Almost two years after initially receiving in Feb 2012 the temporary operating licence (TOL) of its rare earths plant facility, Australian miner Lynas Corp continues to face resistance from environmentalists in Malaysia.
At least two groups, Himpunan Hijau and Save Malaysia Stop Lynas, have been opposed to the presence of the plant at Kuantan.
Oppositions recently re-ignited after Dr Gerhard Schmidt, a chemist for the Oeko Institute in Germany, following a recent visit to the plant, found the facility has limited storage capacity and that the waste is stored in a poor liner system, based on a report by the Malaysian Insider.
"Lynas is using a single layer high density polyethylene lining to store the water leach purification, the by-products of the mining industries," Dr Schmidt reportedly said at an event organised by NGO Pertubuhan Solidariti Hijau Kuantan (PHSK).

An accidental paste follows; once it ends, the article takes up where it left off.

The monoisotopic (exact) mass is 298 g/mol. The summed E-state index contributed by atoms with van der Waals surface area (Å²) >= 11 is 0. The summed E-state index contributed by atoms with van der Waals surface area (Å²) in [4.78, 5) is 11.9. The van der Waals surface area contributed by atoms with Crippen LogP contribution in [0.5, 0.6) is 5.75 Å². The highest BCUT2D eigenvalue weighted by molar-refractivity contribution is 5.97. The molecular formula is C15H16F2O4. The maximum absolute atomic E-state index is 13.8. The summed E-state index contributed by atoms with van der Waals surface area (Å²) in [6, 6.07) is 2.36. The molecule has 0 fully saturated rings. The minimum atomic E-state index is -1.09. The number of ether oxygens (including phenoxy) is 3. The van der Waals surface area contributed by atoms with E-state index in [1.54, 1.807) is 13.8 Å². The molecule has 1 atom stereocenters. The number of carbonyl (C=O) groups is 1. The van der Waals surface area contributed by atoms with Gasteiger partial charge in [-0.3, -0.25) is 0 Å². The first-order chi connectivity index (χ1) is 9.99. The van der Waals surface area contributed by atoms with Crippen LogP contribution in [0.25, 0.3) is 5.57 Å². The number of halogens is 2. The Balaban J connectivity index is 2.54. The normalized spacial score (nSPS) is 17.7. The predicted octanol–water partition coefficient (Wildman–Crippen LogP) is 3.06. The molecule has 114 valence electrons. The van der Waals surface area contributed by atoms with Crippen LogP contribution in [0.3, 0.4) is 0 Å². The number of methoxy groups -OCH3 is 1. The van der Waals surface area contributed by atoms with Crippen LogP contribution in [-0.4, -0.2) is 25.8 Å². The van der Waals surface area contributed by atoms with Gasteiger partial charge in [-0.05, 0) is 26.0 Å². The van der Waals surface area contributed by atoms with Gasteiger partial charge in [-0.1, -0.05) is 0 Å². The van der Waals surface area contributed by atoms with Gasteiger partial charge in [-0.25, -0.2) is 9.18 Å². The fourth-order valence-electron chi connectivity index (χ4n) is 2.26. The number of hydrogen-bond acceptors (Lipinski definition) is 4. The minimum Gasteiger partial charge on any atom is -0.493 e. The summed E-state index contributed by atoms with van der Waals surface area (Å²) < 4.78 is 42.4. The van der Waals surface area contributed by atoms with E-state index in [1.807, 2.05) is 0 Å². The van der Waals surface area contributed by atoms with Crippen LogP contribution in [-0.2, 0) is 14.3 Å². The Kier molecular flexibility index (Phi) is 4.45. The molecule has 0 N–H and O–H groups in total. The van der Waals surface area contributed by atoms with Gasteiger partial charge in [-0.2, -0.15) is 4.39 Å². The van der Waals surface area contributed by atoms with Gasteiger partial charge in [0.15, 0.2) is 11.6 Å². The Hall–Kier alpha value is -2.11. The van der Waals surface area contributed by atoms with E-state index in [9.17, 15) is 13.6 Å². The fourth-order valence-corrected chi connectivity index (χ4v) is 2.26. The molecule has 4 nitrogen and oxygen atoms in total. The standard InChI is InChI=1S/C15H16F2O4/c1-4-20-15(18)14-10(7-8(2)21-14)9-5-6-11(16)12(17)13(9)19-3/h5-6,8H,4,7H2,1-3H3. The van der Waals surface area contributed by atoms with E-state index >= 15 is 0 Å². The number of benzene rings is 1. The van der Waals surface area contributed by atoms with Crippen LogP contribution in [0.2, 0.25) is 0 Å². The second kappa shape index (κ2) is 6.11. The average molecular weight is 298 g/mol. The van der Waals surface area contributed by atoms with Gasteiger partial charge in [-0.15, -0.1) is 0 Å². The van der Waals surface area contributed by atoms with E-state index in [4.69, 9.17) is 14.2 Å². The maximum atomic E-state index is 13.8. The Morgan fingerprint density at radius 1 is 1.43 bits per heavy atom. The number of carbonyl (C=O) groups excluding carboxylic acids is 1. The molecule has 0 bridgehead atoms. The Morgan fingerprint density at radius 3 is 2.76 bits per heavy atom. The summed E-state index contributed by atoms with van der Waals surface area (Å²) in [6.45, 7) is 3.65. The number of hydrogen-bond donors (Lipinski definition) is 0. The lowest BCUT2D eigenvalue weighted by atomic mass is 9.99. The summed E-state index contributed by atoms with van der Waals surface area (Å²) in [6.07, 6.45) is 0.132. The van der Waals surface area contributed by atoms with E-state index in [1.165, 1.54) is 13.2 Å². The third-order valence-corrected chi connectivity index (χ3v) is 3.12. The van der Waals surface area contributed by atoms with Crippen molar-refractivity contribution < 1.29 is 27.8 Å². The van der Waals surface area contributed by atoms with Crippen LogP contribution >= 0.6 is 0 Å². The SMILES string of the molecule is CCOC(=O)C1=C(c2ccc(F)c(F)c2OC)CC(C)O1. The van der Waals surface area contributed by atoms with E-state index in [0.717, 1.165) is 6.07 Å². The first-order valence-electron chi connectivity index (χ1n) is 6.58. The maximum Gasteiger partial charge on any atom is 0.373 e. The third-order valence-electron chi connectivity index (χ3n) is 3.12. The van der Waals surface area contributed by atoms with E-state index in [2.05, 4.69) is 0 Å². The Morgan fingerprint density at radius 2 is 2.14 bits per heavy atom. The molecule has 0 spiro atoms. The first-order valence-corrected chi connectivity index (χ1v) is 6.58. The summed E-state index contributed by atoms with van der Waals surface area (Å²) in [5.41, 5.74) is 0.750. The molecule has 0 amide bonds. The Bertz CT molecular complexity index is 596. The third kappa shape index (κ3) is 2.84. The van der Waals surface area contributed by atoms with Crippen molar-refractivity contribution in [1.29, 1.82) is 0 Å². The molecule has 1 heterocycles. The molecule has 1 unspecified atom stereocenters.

He noted Lynas did not use correct materials in the construction of the refinery.
"One layer is not sufficient since these sheets have to be welded on the spot and if the thickness is insufficient or the sheet is not welded properly, leaks can occur," he warned.
Environmentalists asserted around 700,000 people living within less than a 30km radius of the facility stand to get affected with radiation, most specially with Thorium, a radioactive a by-product element which causes cancer. They claimed this is easily transported through water and wind.
Wong Tack, chairman of Himpunan Hijau, said they have already gather 1.2 million signatures to force Lynas to close the facility and get out of Malaysia.
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